We visited Chawton House to take a look at the official home to early women’s writing, and see whether there was anything here to inspire and educate families within Hampshire. Other than some stunning Lemon Cake in the cafe of course..
Chawton House is known as “The Great House” in Jane Austen’s letters, and was actually the house owned by her wealthy brother, Edward. She is thought to have visited on many occasions, and there is a special seat within the house with a great view of the gardens that was thought to inspire her literary creations.
We have, as always, taken a look at Chawton House to see how a family visit would be – we’ve come up with a few ideas to inspire the kids, but first let’s find out a little bit about the house first.
Though the house was owned by the Knight family originally, because it was meant to pass through the male family, and the Knights seemed to struggle with heirs, it has passed to different families over the years by decree of the crown. Edward Austen became a ward of the Knight family when he was 12, and Jane was a regular visitor here. It seems as though Jane, and his wife weren’t on the best terms, as after his wife died, Jane seemed to visit the house much more. She was also provided with more wealth after his death from the Knight family coffers.
It isn’t know what happened between his wife and his sister – but historians feel that a feud was likely between wife, and sister, so upon her death, Edward felt more able to support her and the rest of his family.
What is Chawton House’s link to women’s early literature?
Chawton House has the largest collection of women’s early literature, to rival the Bodleian in Oxford. Sandy Learner, the founder of Cisco, bought and restore the house to keep the collection for academics and others to study. There are books from 1600-1830 written by women writers, and available for viewing within the library by booking in advance.
Younger children won’t be interested in this – but those keen on history and literature at school, would definitely be. It is a joy to see some of the inspiration children’s books about women in history in the shop too, perfect for inspiring the younger generation of writers and change-makers:
- Great Women Who Changed the World,
- Fantastically Great Women who made History,
- Fantastically Great Women Scientists and their Stories,
- Fantastically Great Women who saved the Planet,
- Fantastically Great Women who worked Wonders, and
- Fantastically Great Women: True Stories of Ambition, Adventure and Bravery.
Some of these from Bloomsbury are available as a Great Women Box Set: a fabulous way to introduce our kids to the women than changed the world.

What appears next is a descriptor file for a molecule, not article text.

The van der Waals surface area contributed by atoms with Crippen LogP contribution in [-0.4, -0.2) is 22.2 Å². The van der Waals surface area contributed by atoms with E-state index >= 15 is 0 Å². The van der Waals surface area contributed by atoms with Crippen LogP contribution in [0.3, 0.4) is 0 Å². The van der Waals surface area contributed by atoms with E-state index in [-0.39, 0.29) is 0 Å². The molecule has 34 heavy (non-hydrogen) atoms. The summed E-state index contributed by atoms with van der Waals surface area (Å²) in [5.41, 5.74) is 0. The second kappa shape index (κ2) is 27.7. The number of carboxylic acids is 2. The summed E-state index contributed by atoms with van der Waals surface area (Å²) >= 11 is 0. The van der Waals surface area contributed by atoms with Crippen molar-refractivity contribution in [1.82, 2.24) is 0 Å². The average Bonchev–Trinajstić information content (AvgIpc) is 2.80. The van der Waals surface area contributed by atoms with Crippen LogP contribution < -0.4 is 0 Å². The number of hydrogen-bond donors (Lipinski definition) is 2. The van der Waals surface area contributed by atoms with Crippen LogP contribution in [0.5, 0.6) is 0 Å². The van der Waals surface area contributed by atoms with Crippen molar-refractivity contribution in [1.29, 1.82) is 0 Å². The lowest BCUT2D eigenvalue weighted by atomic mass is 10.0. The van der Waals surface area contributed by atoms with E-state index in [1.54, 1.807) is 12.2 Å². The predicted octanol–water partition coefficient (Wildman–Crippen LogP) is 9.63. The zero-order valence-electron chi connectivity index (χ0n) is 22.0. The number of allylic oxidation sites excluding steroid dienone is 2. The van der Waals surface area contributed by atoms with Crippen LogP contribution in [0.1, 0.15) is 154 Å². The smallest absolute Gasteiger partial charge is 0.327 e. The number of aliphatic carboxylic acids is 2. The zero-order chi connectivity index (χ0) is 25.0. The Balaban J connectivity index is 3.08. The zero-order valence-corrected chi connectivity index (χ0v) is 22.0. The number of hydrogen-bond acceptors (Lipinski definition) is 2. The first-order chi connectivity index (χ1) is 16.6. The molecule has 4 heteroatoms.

There is also something for the adults in the library too – well hidden from prying eyes…..
A drinks cabinet hidden by some rather clever false book fronts!
Jane Austen is a power house of women’s literature, but she isn’t the only one to inspire the children in the house. There are other displays that help to show kids how important women’s literature has been through the ages; both inside and outside the house.
Six things to do to inspire your kids at Chawton House
The house and garden’s here at Chawton have a strong literary connection, so we thought it would be appropriate to offer a few ideas to visitors about how the visit to the house can inspire your kids creativity too. Ideas for giving your kids some creative activities while you explore the house and garden include:
1. People watching from the window: Sitting on the window seat that Jane Austen used to people watch and think about what you might be inspired to write and you look out onto the gardens.
2. Writing spooky stories: Review the fantastic Mary Shelley collection within the house and write your own horror story. Mary Shelley is a classic written, and her Frankenstein book has been translated into many different languages, and reproduced many times, as you can see from the exhibition with the house. We visited the house at Halloween, and they definitely got into the spirit of Mary Shelley with a fabulous spooky walk in the gardens.
3. Drawing your own botanical collection: the botanical collection within the house is beautiful. Some of the books displayed have gorgeous images of flowers within them. Why not take a look, and the kids can draw their own? Alternatively, take some photographs in the garden depending on the season you visit, and use these to inspire either a drawing or a story when you get home, or back to the classroom.
4. Exploring the gardens including the gothic trail: we visited at Halloween, as you can tell from the fantastic Gothic Trail that was available while we were there, created by the staff at the house. However, the gardens, and staff always have trials to explore, so take a look at what is available and get the kids to guide you through the gardens
5. Designing a Regency dress: the furniture and the rooms within the house are presented in strong Elizabethan style. In one of the upstairs bedrooms there is a replica Regency dress which the staff have created. Use this to inspire more fashion creations. It is a beautiful dress – but what do your kids like / dislike about it? And can they imagine what wearing it might have been like too?
6. Play spy the graffiti on the Mellichamp and design your own: If you take a look at this picture, you can spot the Graffiti on it from a 12 year old niece of Jane Austen’s. Why not get your own kids to design some graffiti? They can pick where they would theoretically create it, and then design it!
Have you thought of anything else? Do let us know so that you can help other visitors to the site.
We hope you like these ideas, and enjoy your time at Chawton House.
If you want to see other articles on UK locations and ideas, then check these out:
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It has been a pleasure having you, and we hope to see you on the site again soon.